<< problem 171 - Finding numbers for which the sum of the squares ... Using up to one million tiles how many different ... - problem 173 >>

# Problem 172: Investigating numbers with few repeated digits

How many 18-digit numbers n (without leading zeros) are there such that no digit occurs more than three times in n?

# My Algorithm

A straight-forward recursive solution:

• append a digit (0 to 9) if that digit's limit isn't exceeded (maxUse = 3)
• stop if enough digits where appended (maxDigit = 18)
The number of used digits is converted to a fingerprint, which doesn't care about the order of digits because appending something
to 12345 will produce the same number of combinations as appending to 54321.

Since many fingerprints will occur repeatedly (fingerprint of 12345 is the same as the fingerprint of 54321) they are stored in a cache.

# Interactive test

You can submit your own input to my program and it will be instantly processed at my server:

Input data (separated by spaces or newlines):
Note: Enter the total number of digits followed by how often each digit can be used at most

This is equivalent to
echo "10 2" | ./172

Output:

Note: the original problem's input 18 3 cannot be entered
because just copying results is a soft skill reserved for idiots.

(this interactive test is still under development, computations will be aborted after one second)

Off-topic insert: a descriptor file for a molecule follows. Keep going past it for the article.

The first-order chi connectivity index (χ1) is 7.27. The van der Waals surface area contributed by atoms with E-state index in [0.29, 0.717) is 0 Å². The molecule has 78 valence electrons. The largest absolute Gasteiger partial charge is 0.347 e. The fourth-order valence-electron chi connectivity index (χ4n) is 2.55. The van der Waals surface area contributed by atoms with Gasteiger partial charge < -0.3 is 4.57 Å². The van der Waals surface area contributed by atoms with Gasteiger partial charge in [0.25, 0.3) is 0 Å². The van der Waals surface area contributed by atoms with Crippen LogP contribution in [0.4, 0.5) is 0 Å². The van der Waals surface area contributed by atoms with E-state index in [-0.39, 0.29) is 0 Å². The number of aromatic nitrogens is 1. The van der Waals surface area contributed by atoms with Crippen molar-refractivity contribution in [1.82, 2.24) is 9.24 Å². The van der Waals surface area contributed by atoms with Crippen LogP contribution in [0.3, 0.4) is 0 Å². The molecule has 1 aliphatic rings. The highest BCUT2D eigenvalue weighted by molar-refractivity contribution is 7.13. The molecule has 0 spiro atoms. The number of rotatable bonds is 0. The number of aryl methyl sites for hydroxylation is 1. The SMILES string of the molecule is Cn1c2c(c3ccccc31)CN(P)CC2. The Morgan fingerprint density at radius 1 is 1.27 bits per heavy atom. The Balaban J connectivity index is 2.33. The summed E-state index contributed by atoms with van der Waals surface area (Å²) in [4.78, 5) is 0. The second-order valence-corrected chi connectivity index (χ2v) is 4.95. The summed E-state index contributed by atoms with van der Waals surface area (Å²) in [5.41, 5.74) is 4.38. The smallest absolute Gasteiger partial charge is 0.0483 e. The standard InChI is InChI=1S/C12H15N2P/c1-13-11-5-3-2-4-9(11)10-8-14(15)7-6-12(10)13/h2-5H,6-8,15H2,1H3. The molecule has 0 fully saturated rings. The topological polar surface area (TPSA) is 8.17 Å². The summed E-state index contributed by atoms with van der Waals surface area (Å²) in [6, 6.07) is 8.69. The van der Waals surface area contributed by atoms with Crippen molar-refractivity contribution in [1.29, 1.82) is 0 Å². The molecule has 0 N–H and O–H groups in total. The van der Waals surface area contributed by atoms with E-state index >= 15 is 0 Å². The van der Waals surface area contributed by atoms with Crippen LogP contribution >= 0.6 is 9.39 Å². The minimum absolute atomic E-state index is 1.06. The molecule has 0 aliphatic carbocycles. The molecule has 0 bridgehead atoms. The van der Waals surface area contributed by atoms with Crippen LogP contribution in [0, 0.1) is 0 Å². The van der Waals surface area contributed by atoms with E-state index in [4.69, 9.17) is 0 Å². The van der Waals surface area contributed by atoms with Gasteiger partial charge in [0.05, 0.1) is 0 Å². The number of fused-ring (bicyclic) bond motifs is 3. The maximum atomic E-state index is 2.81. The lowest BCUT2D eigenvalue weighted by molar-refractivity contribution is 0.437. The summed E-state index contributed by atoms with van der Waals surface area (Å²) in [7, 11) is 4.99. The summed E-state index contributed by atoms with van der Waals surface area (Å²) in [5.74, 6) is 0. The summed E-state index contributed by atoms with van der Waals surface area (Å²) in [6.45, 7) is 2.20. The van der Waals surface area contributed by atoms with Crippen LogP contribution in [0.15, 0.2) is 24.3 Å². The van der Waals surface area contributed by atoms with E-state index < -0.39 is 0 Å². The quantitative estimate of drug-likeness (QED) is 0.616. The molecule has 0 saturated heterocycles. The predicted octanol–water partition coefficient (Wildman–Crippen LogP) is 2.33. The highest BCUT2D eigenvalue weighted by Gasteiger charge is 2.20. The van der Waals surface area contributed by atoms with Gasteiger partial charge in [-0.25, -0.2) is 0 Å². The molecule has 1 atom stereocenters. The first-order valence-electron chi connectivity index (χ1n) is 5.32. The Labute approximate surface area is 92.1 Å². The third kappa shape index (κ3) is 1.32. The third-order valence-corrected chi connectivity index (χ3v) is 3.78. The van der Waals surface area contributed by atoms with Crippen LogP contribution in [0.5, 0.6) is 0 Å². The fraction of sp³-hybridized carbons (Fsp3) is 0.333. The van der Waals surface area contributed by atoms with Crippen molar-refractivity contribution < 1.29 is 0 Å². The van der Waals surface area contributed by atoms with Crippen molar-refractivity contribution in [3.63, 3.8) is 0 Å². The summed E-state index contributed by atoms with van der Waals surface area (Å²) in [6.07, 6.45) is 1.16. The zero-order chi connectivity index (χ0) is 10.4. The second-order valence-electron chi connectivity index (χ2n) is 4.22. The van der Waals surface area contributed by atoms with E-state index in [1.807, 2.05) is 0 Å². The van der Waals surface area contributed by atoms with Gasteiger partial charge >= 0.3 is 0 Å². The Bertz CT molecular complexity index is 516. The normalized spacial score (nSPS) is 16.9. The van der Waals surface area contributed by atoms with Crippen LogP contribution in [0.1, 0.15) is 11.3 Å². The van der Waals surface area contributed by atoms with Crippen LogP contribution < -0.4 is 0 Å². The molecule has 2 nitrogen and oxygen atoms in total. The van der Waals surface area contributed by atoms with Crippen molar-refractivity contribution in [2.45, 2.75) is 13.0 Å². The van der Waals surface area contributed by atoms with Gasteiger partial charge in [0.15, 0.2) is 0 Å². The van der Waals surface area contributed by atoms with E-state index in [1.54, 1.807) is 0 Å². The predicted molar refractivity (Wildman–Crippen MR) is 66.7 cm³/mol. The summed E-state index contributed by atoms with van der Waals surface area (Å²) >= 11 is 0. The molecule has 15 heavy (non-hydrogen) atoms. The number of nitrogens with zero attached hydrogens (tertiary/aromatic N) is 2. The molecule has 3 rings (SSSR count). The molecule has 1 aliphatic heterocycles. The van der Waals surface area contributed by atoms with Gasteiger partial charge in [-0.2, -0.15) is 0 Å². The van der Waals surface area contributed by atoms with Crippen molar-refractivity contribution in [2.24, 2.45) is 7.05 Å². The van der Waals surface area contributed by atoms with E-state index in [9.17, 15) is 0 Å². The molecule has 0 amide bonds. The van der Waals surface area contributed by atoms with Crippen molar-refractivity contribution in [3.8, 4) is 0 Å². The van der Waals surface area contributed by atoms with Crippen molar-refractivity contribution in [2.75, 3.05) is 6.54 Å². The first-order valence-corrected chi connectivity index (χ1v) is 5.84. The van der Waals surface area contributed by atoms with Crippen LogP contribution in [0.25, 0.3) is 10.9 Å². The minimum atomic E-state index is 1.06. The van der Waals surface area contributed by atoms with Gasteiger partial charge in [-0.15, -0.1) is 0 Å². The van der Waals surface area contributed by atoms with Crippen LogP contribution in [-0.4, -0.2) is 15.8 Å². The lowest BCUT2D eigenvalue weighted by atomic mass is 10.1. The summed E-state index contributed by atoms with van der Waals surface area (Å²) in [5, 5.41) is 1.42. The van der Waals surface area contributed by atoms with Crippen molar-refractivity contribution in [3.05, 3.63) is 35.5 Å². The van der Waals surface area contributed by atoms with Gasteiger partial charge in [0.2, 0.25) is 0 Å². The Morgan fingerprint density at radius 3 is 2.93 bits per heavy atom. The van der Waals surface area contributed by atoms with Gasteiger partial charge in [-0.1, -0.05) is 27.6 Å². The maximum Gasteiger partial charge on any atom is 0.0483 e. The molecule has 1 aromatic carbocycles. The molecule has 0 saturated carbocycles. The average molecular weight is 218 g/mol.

# My code

… was written in C++11 and can be compiled with G++, Clang++, Visual C++. You can download it, too. Or just jump to my GitHub repository.

       #include <iostream>

// identify a combination of digits, order doesn't matter
union Fingerprint
{
struct
{
unsigned char zero  : 2;
unsigned char one   : 2;
unsigned char two   : 2;
unsigned char three : 2;
unsigned char four  : 2;
unsigned char five  : 2;
unsigned char six   : 2;
unsigned char seven : 2;
unsigned char eight : 2;
unsigned char nine  : 2;
};
unsigned int id;
};
// 10 digits with 2 bits each => fingerprint's id is below 1 << 20
unsigned long long cache[1 << 20] = { 0 };

unsigned int maxDigits = 18; // a total of 18 digits
unsigned int maxUse    =  3; // each digit at most 3 times

// compute number of possible numbers
unsigned long long search(Fingerprint current, unsigned int digits)
{
// done ?
if (digits == maxDigits)
return 1;

// use memoized results if possible
if (cache[current.id] > 0)
return cache[current.id];

// count combinations
unsigned long long result = 0;

// must not place a zero at the first position
if (digits > 0 && current.zero < maxUse)
{
auto next = current;
next.zero++;
result += search(next, digits + 1);
}
// the following if's are all the same, except that they increment next.one, next.two, next.three, ...
if (current.one < maxUse)
{
auto next = current;
next.one++;
result += search(next, digits + 1);
}
if (current.two < maxUse)
{
auto next = current;
next.two++;
result += search(next, digits + 1);
}
if (current.three < maxUse)
{
auto next = current;
next.three++;
result += search(next, digits + 1);
}
if (current.four < maxUse)
{
auto next = current;
next.four++;
result += search(next, digits + 1);
}